Australia’s moving, and our GPS needs to keep up 

Australia is on the move. Literally.

The tectonic plate sitting under Australia, the ‘Australian Plate’, is moving at a rate of approximately seven centimetres each year. To put that in perspective, seven centimetres is about the diameter of your average apple, a seemingly microscopic adjustment when discussing the meanderings of an entire continental plate. However, imagine what effect this subtle change has over time.

The last time Australia’s Global Positioning System (GPS) coordinates were updated was in 1994, and this set is known as GDA94. Since then, your favourite drive-through has moved 1.68 metres to the North-East. A minor amount to the naked eye, but for a machine relying on fixed GPS coordinates for navigation, it could be enough to send a driverless car past the restaurant driveway and into the front door!

Further, as an ever-increasing array of industries and technologies become reliant on accurate satellite positioning, modernising Australia’s positioning and mapping data has become an important and pressing challenge for Government and industries. This is why tackling continental drift is an important and pressing challenge for the Geographic Information System (GIS) community.

Here’s what you need to know about our Global Positioning System and how your position is determined – brace yourself for acronyms from here on.

The Global Positioning System has become ubiquitous, it’s an integral component of most smartphones and built into almost all new cars. But how is your location actually determined?

Individual positions are mapped against a series of coordinates determined by a global reference frame called the International Terrestrial Reference Frame (ITRF). The ITRF that underpins Australia’s reference frame was first implemented in 1992. Since then the ITRF has undergone significant improvements, including allowing centimetre accuracy in real-time.

What is Australia doing?

Like all great things, the partnership between Australia and GDA94 is coming to an end. However, we are getting ready for an upgrade.

Stage 1 (currently underway)

Australia has implemented a new datum (data) standard known as the Geocentric Datum of Australia 2020 (GDA2020). This modernised approach will take advantage of the latest ITRF framework and ensure that all Australians can take advantage of the increased accuracy that current and future positioning and navigation technologies provide.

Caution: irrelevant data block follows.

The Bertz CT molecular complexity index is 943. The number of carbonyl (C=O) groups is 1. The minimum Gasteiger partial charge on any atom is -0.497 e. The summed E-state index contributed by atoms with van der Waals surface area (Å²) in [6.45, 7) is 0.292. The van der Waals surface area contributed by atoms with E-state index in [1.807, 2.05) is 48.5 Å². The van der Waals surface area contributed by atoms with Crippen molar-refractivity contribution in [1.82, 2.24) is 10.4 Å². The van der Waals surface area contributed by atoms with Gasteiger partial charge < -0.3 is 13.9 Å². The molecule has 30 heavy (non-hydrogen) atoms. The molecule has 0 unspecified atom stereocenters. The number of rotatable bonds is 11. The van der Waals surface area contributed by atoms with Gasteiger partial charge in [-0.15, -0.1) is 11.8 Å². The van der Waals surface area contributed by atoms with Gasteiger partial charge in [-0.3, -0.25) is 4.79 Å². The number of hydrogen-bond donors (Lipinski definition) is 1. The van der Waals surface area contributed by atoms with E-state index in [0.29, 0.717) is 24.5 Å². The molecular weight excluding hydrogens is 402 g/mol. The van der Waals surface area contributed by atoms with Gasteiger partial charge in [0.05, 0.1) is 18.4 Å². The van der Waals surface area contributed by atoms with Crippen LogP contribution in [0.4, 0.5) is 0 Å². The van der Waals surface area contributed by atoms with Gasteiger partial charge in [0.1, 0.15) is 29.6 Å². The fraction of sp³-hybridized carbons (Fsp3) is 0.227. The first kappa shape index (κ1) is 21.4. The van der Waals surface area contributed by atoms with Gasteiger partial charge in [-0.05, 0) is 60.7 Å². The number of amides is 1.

The first stage is underway with the transition to the GDA2020. The coordinate shift between GDA94 and GDA2020 will be roughly around 1.5 metres in the South Eastern region of Australia and 1.8 metres in Western Australia, which largely accounts for tectonic rotation of the Australian plate from 1994 projected to 2020. We have illustrated this below.

Stage 2 (starting in 2020)

The second stage (commencing in January 2020) will introduce a new datum called Australian Terrestrial Reference Frame (ATRF) but unlike GDA2020 (static datum), the ATRF will account for Australia’s drift dynamically and will maintain alignment with ITRF.

For the GIS community this is a big deal and not without some significant challenges. The 1.68 metre change requires a robust GIS transformation strategy and metadata must be changed, otherwise your autonomous vehicle might still end up missing your favourite drive-through.

Mitigating these challenges and the adoption of the ATRF will in turn bring major benefits. The benefits include improved accuracy for a wider spectrum of people who will use Global Navigation Satellite System (GNSS) precise positioning, but it also mitigates unmodelled errors arising from deformation events such as earthquakes.

How do the changes affect you?

The average Australian probably won’t notice a thing. However, our GPS-enabled devices can take advantage of increased accuracy. Regardless of even the most minor changes in our natural landscape, we can be rest assured that our automated cars can drive us to the precise location we want, automated drones can deliver packages right to our doorstep and our smart watch can tell us the exact track we ran this morning.

Unless of course, some of us prefer erroneous but enhanced running distances.

Saadullah Saddozai
Data Analyst

GWI Senior Consultant Gavin Deeprose

Gavin Deeprose
Consulting Manager

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